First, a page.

FM: You started your firm in what may be one of the toughest times ever to launch a fund. Tell us what it’s been like and your vision for the firm.
KK: It’s not that different from what I’ve done all along, though. I was lucky enough to work for probably the two nicest guys in the hedge fund business (Paul Tudor Jones and Mark Kingdon), and they are arguably the two most intellectually curious also. I have a strong idea of what I want this to look like and a great model for it, too. This is the chance to do something on my own and have it be based on what I’d seen before for some pretty impressive firms.
FM: When it comes to an investor’s portfolio, who is the ideal investor for you? Where do you fit in, say, a typical high-net-worth portfolio? What do you complement or set off?
KK: The irony is that, even for a corporate investor that has high commodity exposure, we’re a pretty good fit. Even though we have a lot of our risk in commodities because we tend to be agnostic to direction, we also tend to be negatively correlated with commodities. We have a different approach. For people who are looking for something slightly different in their portfolios, we make a lot of sense too. But probably the biggest telling point is our risk management because the process we use is put in place so we try to avoid double-digit drawdowns. [Therefore], we’re not going to see the big commodity blow-up that so many have lived through.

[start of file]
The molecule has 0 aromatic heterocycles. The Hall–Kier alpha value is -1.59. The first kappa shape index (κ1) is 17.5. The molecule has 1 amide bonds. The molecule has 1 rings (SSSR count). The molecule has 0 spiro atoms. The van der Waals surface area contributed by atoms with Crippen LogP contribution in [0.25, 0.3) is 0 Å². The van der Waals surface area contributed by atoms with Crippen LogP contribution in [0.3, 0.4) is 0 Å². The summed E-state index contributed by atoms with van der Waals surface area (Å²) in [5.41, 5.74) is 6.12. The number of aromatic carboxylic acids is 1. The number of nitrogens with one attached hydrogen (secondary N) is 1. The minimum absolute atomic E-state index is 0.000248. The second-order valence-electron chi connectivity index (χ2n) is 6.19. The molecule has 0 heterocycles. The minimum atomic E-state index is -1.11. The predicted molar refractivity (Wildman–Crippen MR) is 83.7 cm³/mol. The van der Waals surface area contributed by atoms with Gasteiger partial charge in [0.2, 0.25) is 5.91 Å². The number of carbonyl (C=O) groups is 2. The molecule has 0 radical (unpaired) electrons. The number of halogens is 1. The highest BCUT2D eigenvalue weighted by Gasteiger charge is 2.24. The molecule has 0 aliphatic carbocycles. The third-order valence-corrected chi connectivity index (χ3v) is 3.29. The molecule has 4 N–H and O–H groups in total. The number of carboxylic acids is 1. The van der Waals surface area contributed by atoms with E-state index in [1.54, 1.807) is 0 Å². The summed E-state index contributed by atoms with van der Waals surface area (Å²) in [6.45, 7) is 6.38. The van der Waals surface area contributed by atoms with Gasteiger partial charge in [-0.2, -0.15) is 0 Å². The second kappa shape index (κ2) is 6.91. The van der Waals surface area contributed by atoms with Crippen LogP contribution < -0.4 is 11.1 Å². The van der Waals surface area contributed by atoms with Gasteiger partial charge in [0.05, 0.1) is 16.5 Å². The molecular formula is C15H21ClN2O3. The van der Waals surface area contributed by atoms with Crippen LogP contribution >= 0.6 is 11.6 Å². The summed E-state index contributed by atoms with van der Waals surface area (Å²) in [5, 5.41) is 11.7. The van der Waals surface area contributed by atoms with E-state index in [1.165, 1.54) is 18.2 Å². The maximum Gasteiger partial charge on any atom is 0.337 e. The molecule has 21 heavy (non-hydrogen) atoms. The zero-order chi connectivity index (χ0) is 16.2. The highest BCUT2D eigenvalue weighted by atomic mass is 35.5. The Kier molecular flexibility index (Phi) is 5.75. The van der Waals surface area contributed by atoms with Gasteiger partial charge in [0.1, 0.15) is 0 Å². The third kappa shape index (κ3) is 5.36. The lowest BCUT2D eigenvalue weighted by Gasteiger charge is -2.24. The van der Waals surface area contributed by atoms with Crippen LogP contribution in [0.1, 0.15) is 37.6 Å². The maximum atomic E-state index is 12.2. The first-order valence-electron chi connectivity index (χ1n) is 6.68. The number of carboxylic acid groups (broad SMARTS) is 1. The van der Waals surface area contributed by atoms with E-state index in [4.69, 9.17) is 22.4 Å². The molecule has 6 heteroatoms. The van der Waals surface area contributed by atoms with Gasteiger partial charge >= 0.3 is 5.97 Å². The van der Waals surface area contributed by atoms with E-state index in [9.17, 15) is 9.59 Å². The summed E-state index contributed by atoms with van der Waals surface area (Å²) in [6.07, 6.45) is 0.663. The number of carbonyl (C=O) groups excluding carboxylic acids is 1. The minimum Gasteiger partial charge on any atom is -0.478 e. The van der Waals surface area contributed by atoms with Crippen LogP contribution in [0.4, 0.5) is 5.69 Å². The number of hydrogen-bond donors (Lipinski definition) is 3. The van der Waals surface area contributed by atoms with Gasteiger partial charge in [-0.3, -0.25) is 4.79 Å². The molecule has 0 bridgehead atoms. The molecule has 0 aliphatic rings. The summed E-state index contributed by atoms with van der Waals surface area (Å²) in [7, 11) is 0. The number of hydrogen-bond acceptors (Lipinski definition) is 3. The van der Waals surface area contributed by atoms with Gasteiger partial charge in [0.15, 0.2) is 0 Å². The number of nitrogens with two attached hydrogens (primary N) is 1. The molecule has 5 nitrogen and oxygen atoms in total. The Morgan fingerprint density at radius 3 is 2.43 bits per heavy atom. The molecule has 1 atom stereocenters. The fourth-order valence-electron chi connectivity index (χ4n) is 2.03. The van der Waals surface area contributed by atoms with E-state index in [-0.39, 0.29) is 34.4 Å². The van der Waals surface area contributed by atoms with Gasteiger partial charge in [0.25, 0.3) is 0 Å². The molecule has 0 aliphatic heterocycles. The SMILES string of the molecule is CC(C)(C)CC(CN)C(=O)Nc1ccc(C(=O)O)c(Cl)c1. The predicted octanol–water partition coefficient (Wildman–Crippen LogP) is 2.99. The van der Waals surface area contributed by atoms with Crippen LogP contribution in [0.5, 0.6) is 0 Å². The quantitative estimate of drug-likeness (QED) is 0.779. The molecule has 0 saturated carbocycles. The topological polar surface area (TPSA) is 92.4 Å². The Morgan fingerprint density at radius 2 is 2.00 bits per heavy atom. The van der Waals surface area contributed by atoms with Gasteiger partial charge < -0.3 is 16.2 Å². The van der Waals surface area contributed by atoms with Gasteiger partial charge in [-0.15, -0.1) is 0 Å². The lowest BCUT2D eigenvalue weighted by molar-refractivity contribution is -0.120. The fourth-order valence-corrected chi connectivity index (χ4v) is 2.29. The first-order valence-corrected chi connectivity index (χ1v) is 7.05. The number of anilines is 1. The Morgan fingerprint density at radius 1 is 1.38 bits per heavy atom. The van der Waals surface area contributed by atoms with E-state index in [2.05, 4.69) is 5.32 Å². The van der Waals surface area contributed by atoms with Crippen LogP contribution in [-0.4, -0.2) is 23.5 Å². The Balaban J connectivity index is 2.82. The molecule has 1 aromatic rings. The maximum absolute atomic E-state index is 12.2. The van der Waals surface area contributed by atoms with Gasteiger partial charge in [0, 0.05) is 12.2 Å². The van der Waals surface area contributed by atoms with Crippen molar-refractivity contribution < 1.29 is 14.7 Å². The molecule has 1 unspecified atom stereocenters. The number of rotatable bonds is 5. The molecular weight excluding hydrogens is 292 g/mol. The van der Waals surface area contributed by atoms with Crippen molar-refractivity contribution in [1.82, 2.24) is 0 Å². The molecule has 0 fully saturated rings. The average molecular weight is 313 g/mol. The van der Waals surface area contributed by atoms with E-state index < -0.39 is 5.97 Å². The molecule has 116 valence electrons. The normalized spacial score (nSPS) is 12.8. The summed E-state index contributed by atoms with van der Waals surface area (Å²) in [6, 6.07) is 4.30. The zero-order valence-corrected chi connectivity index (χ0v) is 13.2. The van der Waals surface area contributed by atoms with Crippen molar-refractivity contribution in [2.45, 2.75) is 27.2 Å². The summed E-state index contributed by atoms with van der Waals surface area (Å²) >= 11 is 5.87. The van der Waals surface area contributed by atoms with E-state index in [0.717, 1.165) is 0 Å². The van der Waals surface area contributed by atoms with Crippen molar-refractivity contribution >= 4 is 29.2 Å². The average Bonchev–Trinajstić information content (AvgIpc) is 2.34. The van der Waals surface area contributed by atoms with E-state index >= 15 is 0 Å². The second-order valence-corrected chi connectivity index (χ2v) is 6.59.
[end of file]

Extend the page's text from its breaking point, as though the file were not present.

FM: What advice would you give to traders just starting out, and also those looking to start their own funds?
KM: Find markets that you really think you have an edge in and that you understand better than anyone else and stick to those markets. Don’t try to be a credit trader and an equities trader and a commodities trader. You need to find the area where you have an edge and stick to that. We don’t trade any equities because we have no edge whatsoever. Even though I understand the commodities markets really well, I wouldn’t trade the commodities equities at all because I don’t have an edge in evaluating management teams.
For a fund, you have to find experienced people that have spent their careers in the position that you want to fill. It’s a very difficult thing to find those people because you have to find those who are entrepreneurial enough to want to go to a start-up. Finding the right people is definitely one of the big struggles but [it gives you] a lot more flexibility. Obviously there are all sorts of reasons to [start a fund] but the hiring and the human resources really [are] the most difficult [part].
FM: What do we need to do to get more women in the business, especially women traders and portfolio managers?
KK: We need to see more women in the business. And the way for that to happen is that people should invest in women-owned firms because unless your daughter turns on the TV and sees somebody doing it who looks like them, they’re probably not going to do it. Unless they have a mentor, like Paul, like I had. So, we should be investing in more women-owned firms and we should make sure that our daughters and nieces and friends all take math and science courses because that’s what you need to do this job.